Jed Hoyer Reiterates ‘Answers Have to Come From Within’ as Cubs Do Poor Job of Trying Not to Suck

Monday night’s loss to the Giants immediately entered the sad pantheon of the worst Cubs games this season, which is why the primary responses were incredulity and morbid mirth. It’s gotten to the point where many expect this team to find new and different ways to lose, but it’s still amazing when they manage to top themselves in making good on those fears. More of the same may be in store for the next several weeks at least because it doesn’t sound like big changes are coming.

“The idea of making significant transactions in mid-June is unbelievably difficult and, at times, just impossible,” Jed Hoyer told reporters prior to the latest debacle. “I just think the focus has to be, ‘How do we get these guys going?’”

That’s right in line with what he told 670 The Score last week and it would be foolish to think he’d say anything different, but it’s still frustrating. And though Hoyer admitted that adding a superstar bat would theoretically help, he was clear that those moves aren’t available at this point of the season. As such, the only way to get to the point where adding such a bat makes sense is by getting the guys they’ve already got to wake up.

“We had a really good offense last year,” Hoyer said. “We had a really good offense in April. Since then, we have not hit, period. And no one player is going to change that. This collective group has to figure this out. That doesn’t mean there won’t be additions, but the answers have to come from within.

“There’s no reason to believe this group suddenly forgot how to hit. But certainly, it’s been a longer down spell than expected. I think everybody goes through ups and downs in a season, this is a much longer trough than we ever expected, and we have to get out of it.”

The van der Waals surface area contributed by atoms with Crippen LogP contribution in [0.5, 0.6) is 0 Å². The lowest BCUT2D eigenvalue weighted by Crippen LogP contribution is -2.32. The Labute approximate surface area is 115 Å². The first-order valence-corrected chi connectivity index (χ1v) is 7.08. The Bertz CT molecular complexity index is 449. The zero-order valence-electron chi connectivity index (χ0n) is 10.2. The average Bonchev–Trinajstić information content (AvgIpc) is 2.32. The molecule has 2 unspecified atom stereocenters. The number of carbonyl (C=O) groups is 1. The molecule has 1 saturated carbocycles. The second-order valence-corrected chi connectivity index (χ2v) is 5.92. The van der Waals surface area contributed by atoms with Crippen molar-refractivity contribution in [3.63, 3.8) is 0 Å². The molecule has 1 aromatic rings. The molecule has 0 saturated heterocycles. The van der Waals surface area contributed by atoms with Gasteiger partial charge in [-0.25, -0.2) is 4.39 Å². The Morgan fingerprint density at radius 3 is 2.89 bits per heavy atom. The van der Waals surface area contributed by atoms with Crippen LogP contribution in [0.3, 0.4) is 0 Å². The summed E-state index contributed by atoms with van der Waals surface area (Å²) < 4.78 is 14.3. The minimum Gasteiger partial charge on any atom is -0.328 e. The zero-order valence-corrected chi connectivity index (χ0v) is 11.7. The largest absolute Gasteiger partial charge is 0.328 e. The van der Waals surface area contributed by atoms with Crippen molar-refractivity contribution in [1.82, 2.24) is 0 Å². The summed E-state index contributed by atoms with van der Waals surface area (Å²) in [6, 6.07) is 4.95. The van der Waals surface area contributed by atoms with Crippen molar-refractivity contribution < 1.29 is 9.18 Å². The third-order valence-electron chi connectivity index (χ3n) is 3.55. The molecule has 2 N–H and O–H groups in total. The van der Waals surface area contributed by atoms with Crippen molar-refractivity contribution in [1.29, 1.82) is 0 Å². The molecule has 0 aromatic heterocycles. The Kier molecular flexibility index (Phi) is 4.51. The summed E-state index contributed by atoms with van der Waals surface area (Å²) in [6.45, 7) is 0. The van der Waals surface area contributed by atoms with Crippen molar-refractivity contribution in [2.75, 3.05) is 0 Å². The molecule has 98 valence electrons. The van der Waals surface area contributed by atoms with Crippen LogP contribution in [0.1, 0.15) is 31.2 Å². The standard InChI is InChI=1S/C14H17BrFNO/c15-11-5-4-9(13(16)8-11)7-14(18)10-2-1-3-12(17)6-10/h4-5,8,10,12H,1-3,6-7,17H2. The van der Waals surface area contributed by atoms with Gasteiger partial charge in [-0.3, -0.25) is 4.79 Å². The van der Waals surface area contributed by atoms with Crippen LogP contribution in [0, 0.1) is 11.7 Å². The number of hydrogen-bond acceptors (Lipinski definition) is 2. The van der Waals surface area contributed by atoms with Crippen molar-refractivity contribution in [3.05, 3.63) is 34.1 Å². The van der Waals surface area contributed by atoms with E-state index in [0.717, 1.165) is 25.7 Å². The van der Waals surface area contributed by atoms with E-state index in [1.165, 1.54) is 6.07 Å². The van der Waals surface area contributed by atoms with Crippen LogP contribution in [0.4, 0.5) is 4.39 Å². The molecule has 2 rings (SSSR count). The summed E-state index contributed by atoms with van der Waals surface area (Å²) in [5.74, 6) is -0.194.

They’re running out of levers to pull on the North Side, but one option might be to try someone different in the 9th inning. Héctor Neris has been reliable only in the sense that he’s been unreliable, and he blew the save last night as the Cubs spoiled some big home runs late in the game. Despite the reliever’s struggles, replacing Neris doesn’t seem to be part of the plan.

“I wouldn’t anticipate doing that,” Craig Counsell said during his postgame presser.

Even understanding his extremely limited options, this doesn’t strike me as a great strategy. It’s like the check engine light came on and Counsell’s response was to cover it with black tape rather than getting it checked out. After all, repairs are a lot more expensive than just ignoring the problem and hoping it goes away. That seems to be what the organization is doing on the whole, so maybe it’s just a Cubs thing.

There’s really not much else to say on this matter without devolving into anger, so I’ll just leave off here and hope something changes. Lord knows that’s about our only recourse at this point.

Back to top button